In the epilogue to And the Band Played On, I included a story about how various gay political leaders organized a sit-in at the White House so they could be photographed for their fundraising brochures. Later I ran into Vic Basile at a party in Washington, and he told me how hurt he was and how unfair my observations had been and how he had and would never do that. So I said to him, at least have a sense of humor, laugh at yourself! But his actions turned pious and self-righteous.

As I was leaving I was talking to a gay newspaper editor from Chicago and he told me that only recently an entire press kit arrived in his mail from Vic Basile's Human Rights Campaign Fund [HRCF] — bearing a wonderful shot of Vic Basile being arrested at the White House!

I though to myself that these are the people we rely upon to run our national gay rights movement?

Well, I go back to my question: when you confront some of these so-called leaders with their constituencies, you find they actually represent next to nobody. Why?

Well, the National Gay and Lesbian Task Force [NLGTF] has remarkably few members [to answer your question directly] I think that our leaders tend to be overly ideological. But it's not only their fault. I mean it is their responsibility in that they are overly ideological and they talk in ways that normal people don't talk. You must remember that it's not all their fault. A big part of the problem is that so much of the gay community remains so incredibly apathetic to politics. It seems that so few people in our community have opened up to the importance of politics in our lives, so they're reluctant to become involved in these gay political groups.

There are few writers in the gay press who have been as critical of our political leadership as I have. For all their problems I would still rather have any of the national gay leaders in Washington speaking on AIDS issues to Congress than I would have Jesse Helms [U.S. Senator, R-NC]. It is so crucial at this point that we need some gay spokes people in the national political process.

At the high point of gay liberation, there was a slogan bandied about regularly, "the personal is political." But the problem with gay leadership is that they have interpreted that to mean that "the personal is ideological." That's what's turned people off from getting involved in leadership roles in our community and gay people in general.

I find it persuasive the argument that the gay movement has to align with the Democratic Party. But I think some of our ideological ruminations get so incredibly abstruse. When you hear about the Board of Directors meetings at NLGTF, for example, they sit and argue for hours about the fine points of sexism and racism and all of these other -ism's. I know it even drives the staff members crazy at these groups. Then the staff members get so uptight that they drive everybody else crazy.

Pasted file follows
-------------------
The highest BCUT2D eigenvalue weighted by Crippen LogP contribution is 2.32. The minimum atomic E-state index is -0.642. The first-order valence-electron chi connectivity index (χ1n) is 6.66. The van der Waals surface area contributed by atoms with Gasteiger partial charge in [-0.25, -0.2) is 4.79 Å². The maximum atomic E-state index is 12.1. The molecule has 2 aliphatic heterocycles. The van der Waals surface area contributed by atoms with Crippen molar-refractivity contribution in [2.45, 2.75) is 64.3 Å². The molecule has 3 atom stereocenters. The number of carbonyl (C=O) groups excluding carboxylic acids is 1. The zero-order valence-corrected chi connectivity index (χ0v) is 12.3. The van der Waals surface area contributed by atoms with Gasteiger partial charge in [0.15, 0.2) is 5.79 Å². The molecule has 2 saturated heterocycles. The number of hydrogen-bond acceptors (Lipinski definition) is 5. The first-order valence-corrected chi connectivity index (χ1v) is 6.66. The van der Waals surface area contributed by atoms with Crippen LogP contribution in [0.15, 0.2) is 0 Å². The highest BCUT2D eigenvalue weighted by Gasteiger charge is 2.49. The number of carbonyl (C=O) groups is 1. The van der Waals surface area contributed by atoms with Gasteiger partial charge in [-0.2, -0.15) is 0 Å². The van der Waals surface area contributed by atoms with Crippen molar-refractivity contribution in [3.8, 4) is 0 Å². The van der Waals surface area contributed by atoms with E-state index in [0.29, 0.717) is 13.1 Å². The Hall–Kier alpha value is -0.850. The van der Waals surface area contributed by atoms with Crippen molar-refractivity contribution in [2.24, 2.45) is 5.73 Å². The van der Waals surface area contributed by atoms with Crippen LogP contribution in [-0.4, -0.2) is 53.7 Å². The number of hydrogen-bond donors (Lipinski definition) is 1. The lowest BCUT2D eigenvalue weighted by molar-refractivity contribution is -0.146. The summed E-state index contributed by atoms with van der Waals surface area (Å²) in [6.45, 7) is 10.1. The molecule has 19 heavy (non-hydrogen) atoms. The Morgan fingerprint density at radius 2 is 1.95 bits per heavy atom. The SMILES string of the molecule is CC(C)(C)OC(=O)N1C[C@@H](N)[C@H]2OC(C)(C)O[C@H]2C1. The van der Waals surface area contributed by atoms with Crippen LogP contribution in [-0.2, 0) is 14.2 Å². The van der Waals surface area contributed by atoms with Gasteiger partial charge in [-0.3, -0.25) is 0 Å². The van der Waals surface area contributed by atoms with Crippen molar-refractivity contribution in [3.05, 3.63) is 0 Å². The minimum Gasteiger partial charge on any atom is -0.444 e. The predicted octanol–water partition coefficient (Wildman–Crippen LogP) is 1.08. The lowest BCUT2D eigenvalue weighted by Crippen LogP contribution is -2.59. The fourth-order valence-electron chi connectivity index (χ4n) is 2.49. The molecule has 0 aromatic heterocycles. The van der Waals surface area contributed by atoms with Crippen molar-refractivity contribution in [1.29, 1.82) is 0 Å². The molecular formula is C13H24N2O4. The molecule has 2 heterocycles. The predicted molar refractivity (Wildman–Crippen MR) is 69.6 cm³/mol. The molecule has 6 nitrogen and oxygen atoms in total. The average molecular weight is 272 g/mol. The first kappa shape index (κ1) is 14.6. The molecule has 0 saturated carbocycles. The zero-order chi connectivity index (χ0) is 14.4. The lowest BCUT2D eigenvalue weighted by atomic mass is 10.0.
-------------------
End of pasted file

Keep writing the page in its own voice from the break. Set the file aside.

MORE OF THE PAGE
Perhaps a good litmus test for these crazy politicos of ours was the disdain and apprehension that greeted former Congressman Bob Bauman [R-MD] when he came out.

Some cities are able to incorporate many diverse points of view into their gay groups: gay Republicans in Chicago, for example, where some gay GOP members even hold leadership positions. It's funny how some cities become much more divided in their leadership groups.

A good example is how San Francisco divided itself up over the bathhouse controversy where a number of important gay leaders thought it was important to close the bathhouses. Rather than have an intelligent debate in the community on this, the debate evolved into the more leftist people attacking people with whom they disagreed on personal grounds. It's as if you can't disagree on a matter of principle in this community without facing these ad hominem attacks, a very immature form of debate.

Let's move beyond the frequent bankruptcy of gay political dialogue and talk instead about our lovely gay press. There is this charming publisher of Christopher Street and the weekly New York Native, one Charles L. Ortleb, who recently urged his readers not to purchase And the Band Played On because it and you were anti-gay. Why would he make such a statement?